From Russia with Love
The collapse of the Soviet Union in the early 1990s created a seismic shift in international politics. The Cold War ended, and the United States was the world’s only surviving superpower. The post-1991 world was a far different place than the pre-1991 world. The threat of nuclear war subsided, maps looked different, and the world of sports changed as well. Athletes that were previously forced to defect or get permission from communist governments to play in the West were now free to leave their native countries. Of the four major North American sports, hockey was affected the most.
Eastern Europeans were not unknown in the NHL before the fall of the Iron Curtain, but they were somewhat uncommon. Only one Russian-born player spent any time in the NHL in the 1988-89 season – Sergei Pryakhin – and he played in only two games. Five years later, the number of Russians playing in the world’s top league had surpassed 50. Similar (those less extreme) increases in the number of Czech and Slovak players also took place.
The Detroit Red Wings were one team that took full advantage of the influx of new players, though they had already begun to do so before the fall of the USSR. In the 1989 entry draft, Detroit chose Sergei Fedorov with their fourth round draft pick. Fedorov was not immediately able to join his NHL squad because of Soviet restrictions, but an opportunity presented itself only a year later. Fedorov played for the famed CSKA Moscow, and the team travelled to Seattle to play in the Goodwill Games in 1990. While there, Fedorov slipped away from his hotel and boarded a plane bound for Detroit, and the Red Wings had their first Russian star.
The Red Wings drafted two other high profile Soviets, before the fall of the Iron Curtain, though they were unable to acquire the services of their other selections until after the 1991 collapse. In the 11th round of the draft in which they chose Fedorov, the Wings chose Vladimir Konstantinov, and the next year, they selected Slava Kozlov. After a delay, those two men were finally able to join the Red Wings for the 1991-92 NHL season.
Fedorov, Konstantinov, and Kozlov soon met with success in their new home, and Detroit continued to add Russian talent to their roster. During the 1994-95 season, the Red Wings acquired Slava Fetisov via trade from the New Jersey Devils, and worked out a deal with the San Jose Sharks the next year for the services of Igor Larionov.
After the addition of Larionov, Scottie Bowman had an idea to play the five Russians together. While NHL teams dress 18 skaters, many European teams would dress 20 skaters and group them into five man units. Since the Red Wings had Russian players that played each position in such a unit, Larionov proposed that the Red Wings create such a unit with Konstantinov and Fetisov on the blue line, Fedorov at center, Kozlov at left wing, and Larionov at right wing. The concept was novel for the NHL, but the execution was flawless, and Bowman came out looking like a genius.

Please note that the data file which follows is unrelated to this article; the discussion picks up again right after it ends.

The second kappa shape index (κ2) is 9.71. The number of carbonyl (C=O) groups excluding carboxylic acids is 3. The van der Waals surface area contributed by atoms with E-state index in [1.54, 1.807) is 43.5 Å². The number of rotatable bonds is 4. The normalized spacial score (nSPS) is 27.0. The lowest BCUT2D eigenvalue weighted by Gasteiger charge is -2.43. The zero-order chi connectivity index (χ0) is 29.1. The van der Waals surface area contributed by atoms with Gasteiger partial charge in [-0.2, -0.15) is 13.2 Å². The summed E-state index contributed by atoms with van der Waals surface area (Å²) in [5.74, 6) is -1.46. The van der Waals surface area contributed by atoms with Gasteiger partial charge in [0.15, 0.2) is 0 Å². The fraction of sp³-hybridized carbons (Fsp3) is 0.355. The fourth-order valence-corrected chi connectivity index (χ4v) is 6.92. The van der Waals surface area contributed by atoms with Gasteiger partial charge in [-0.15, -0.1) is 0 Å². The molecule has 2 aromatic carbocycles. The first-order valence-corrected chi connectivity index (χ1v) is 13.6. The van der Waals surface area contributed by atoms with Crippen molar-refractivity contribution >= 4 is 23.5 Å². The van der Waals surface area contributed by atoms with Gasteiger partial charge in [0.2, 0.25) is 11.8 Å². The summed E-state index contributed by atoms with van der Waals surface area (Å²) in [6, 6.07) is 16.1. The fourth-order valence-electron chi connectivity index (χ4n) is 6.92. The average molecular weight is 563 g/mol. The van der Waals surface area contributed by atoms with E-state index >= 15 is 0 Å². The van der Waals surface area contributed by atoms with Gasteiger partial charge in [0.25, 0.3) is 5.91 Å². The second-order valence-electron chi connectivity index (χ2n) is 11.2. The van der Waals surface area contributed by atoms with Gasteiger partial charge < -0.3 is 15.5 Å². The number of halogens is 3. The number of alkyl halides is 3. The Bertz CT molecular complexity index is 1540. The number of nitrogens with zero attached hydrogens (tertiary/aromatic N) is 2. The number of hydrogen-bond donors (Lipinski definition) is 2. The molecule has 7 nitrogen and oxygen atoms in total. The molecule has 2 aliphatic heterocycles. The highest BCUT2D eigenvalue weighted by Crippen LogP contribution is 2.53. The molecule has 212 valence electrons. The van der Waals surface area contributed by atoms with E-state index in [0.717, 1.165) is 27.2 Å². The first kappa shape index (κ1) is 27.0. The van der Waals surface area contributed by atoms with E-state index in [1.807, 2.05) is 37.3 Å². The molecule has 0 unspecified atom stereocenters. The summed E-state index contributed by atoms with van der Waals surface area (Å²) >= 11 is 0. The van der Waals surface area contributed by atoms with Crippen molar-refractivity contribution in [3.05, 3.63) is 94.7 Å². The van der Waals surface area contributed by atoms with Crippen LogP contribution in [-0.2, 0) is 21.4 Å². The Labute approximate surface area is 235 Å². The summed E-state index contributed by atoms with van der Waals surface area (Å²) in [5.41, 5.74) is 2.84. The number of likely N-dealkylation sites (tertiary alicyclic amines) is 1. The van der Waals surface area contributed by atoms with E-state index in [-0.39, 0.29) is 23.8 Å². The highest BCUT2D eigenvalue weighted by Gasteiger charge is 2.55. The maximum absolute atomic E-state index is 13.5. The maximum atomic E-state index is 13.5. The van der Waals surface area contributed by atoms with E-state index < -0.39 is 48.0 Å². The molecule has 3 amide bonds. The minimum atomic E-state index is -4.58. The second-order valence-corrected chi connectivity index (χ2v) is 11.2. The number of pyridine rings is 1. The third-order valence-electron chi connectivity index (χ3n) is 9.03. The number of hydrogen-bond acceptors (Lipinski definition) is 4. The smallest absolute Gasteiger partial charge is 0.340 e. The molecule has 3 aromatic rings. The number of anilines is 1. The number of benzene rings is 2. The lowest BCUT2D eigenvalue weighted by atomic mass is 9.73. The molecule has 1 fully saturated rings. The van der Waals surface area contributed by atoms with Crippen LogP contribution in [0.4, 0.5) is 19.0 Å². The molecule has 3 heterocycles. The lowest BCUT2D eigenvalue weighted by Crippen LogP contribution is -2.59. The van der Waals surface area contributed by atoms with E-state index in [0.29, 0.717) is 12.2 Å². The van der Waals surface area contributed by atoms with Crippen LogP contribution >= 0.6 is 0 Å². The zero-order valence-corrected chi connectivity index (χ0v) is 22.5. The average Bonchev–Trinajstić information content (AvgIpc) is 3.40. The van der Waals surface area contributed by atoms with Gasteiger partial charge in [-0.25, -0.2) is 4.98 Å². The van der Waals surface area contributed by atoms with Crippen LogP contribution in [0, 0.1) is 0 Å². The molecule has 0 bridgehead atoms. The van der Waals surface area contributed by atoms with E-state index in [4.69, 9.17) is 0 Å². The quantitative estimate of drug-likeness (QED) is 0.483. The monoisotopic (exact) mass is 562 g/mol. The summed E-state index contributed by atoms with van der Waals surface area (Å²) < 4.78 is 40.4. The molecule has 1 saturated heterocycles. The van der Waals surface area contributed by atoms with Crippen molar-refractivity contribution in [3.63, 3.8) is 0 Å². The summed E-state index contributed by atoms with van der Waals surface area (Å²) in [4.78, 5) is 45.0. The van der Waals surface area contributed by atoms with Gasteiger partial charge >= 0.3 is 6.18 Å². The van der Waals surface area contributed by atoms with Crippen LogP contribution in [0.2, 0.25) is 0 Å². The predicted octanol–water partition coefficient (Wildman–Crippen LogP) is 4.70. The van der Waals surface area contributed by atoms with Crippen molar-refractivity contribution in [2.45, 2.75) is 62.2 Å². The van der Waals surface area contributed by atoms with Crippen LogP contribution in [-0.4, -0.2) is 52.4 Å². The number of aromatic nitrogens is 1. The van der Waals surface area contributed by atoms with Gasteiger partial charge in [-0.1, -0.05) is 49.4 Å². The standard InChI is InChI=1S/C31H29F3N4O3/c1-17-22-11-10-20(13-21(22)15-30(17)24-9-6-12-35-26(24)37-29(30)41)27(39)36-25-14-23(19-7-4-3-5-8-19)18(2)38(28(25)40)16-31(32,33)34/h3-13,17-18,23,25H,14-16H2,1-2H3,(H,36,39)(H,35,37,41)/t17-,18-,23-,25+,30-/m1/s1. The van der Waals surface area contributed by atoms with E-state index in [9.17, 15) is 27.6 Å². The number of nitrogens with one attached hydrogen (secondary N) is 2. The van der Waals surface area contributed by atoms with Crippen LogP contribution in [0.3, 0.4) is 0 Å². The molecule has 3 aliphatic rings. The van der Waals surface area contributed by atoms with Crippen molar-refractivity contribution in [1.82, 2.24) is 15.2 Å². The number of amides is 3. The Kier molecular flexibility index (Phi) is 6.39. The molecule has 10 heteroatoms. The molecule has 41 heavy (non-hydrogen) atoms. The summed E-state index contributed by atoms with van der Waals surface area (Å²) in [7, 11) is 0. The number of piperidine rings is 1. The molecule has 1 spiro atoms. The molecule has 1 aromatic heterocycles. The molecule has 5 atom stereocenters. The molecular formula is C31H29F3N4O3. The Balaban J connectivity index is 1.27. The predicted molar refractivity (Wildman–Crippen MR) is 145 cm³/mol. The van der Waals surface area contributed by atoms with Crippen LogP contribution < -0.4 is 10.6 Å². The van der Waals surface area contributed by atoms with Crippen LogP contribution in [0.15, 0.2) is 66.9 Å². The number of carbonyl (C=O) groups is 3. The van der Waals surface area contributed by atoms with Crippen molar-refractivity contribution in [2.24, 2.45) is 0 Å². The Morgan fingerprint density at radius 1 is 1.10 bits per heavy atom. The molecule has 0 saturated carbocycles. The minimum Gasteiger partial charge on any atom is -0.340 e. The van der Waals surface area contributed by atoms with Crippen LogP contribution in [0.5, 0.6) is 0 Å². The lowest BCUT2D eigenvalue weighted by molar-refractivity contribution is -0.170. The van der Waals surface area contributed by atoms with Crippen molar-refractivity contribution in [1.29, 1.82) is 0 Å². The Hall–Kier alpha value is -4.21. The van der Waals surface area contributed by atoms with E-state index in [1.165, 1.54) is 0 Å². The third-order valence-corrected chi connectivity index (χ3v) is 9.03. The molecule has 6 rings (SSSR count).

The new group played together well, and soon became well known for their chemistry on the ice. The so-called “Russian Five” was a vital part of the Red Wings’ success in the 1996-97 season. That year, Detroit had a respectable regular season, placing second in the Central Division, behind only the Dallas Stars, and earning 94 points in the standings, the fifth-most in the league. In the playoffs, the team took their act to another level entirely, and the Russian Five was largely responsible.
The 1997 Stanley Cup was the first of three that the Red Wings would win over the course of a six season span. In the first round of the playoffs, Detroit defeated the St. Louis Blues in six games, swept the Mighty Ducks of Anaheim in the second round, downed the defending champion Colorado Avalanche in six games in the Western Conference Finals, and finally swept the Philadelphia Flyers in the Stanley Cup Finals for a combined playoff record of 16-4. Remarkably, the team was 16-0 when at least one member of the Russian Five scored a point, and was 0-4 when the unit was held scoreless. The five Russians combined for 53 points in the team’s 20 playoff games.
Sadly, the 1997 Finals proved to be the last hurrah for the Russian Five. Less than a week after the Red Wings won hockey’s Holy Grail, Konstatinov was involved in a serious limousine accident which left him paralyzed, and nearly took his life. In his honor, the Red Wings wore a patch on their jerseys with the word “believe” in English and Russian during the 1997-98 season, and successfully defended their title, but the days of the Russian Five were tragically over.
Today, Fedorov, Fetisov, and Larionov are members of the Hockey Hall of Fame, and all five players have made their mark on the sport both individually and as a unit. The concept of the Russian Five was unusual, but no one can question Bowman’s wisdom. Their time together was short, but the Russian Five deserve to be remembered. Some lines can claim similar impacts on their teams, but none represent as drastic a change in the world of hockey as the Wizards of Ov.